To read Irving's full report on sugar, please click here.
For further information, please contact:
Andy Pearce, Institutional Tel: +44 (0)20 7658 firstname.lastname@example.org
Charlotte Banks, Intermediary Tel: +44 (0)20 7658 email@example.com
Lucy Cotter, International Tel +44 (0)20 7658 firstname.lastname@example.org
Notes to Editors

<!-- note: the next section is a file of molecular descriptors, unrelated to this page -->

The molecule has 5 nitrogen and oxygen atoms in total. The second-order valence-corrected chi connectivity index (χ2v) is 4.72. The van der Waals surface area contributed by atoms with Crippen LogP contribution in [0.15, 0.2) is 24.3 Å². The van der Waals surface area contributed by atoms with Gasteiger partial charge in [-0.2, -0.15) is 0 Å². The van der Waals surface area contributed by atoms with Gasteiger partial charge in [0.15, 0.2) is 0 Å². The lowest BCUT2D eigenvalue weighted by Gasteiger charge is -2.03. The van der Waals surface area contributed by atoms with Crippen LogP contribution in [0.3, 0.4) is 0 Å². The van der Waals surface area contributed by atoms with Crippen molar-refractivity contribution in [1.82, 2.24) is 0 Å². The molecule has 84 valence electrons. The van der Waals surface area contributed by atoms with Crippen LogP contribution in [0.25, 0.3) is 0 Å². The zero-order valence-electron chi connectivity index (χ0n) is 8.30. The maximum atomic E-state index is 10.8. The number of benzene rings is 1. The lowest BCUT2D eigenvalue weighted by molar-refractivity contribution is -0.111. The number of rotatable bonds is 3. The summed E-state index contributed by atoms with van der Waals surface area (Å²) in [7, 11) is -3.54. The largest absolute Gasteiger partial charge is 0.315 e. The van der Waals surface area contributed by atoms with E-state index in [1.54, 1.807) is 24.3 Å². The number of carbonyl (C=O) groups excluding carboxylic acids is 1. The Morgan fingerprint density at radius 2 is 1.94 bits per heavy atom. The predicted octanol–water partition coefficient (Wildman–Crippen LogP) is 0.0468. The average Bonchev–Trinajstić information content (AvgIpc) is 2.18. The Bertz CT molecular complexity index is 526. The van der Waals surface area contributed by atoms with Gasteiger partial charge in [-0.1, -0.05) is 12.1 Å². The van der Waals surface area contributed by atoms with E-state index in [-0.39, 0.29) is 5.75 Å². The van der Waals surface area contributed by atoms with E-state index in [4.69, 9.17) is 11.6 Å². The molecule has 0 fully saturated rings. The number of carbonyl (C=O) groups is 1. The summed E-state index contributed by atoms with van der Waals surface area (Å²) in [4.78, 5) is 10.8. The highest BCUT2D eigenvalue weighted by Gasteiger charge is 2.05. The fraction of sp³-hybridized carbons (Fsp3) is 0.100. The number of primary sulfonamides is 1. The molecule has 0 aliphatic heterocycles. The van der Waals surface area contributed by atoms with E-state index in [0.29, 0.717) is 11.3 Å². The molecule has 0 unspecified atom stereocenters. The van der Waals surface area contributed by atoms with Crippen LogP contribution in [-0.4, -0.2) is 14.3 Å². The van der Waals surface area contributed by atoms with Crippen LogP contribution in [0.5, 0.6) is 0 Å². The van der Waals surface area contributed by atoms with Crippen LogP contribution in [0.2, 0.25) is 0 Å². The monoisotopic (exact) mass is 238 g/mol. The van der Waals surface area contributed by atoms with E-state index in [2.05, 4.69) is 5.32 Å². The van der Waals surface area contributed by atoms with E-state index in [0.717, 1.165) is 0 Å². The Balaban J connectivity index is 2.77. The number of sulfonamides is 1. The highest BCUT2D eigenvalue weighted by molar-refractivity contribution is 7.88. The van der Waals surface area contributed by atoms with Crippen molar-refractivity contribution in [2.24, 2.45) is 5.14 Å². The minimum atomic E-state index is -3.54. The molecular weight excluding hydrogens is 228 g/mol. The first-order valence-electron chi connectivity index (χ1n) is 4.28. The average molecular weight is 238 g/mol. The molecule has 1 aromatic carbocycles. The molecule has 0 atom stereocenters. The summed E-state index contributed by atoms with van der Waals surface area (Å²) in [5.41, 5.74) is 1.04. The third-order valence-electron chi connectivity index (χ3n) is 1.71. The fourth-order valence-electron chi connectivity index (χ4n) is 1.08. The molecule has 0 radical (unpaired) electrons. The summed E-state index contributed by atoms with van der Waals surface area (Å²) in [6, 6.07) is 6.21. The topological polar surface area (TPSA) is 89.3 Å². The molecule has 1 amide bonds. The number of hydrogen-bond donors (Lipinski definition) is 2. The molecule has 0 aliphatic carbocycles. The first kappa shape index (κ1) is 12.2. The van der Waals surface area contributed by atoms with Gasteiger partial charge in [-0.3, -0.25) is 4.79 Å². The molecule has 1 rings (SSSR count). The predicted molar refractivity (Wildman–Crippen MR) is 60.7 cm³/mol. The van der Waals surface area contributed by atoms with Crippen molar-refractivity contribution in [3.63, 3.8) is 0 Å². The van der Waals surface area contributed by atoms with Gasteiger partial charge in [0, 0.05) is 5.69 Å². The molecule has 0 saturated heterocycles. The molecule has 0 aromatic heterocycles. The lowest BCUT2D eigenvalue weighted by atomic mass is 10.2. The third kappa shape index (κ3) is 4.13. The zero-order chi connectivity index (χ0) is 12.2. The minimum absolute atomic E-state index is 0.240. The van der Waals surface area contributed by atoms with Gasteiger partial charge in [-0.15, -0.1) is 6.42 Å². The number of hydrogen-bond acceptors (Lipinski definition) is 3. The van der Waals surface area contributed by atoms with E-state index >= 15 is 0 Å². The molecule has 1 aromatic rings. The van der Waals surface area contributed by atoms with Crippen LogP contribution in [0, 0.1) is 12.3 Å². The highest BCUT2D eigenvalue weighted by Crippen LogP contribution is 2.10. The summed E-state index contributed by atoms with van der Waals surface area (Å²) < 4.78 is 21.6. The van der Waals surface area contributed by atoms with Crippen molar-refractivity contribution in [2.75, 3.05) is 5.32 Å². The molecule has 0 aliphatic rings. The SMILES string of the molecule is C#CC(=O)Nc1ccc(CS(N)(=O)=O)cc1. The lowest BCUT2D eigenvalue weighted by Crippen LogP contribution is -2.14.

Important Information: The views and opinions contained herein are those of Schroders’ Elly Irving, Schroders Environmental, Social and Governance Analyst, and may not necessarily represent views expressed or reflected in other Schroders communications, strategies or funds. This material is intended to be for information purposes only and is not intended as promotional material in any respect. The material is not intended as an offer or solicitation for the purchase or sale of any financial instrument. The material is not intended to provide and should not be relied on for accounting, legal or tax advice, or investment recommendations. Reliance should not be placed on the views and information in this document when taking individual investment and/or strategic decisions. Past performance is not a guide to future performance and may not be repeated. The value of investments and the income from them may go down as well as up and investors may not get back the amounts originally invested. All investments involve risks including the risk of possible loss of principal. Information herein is believed to be reliable but Schroders does not warrant its completeness or accuracy. Reliance should not be placed on the views and information in this document when taking individual investment and/or strategic decisions. The opinions in this document include some forecasted views. We believe we are basing our expectations and beliefs on reasonable assumptions within the bounds of what we currently know. However, there is no guarantee than any forecasts or opinions will be realised. These views and opinions may change.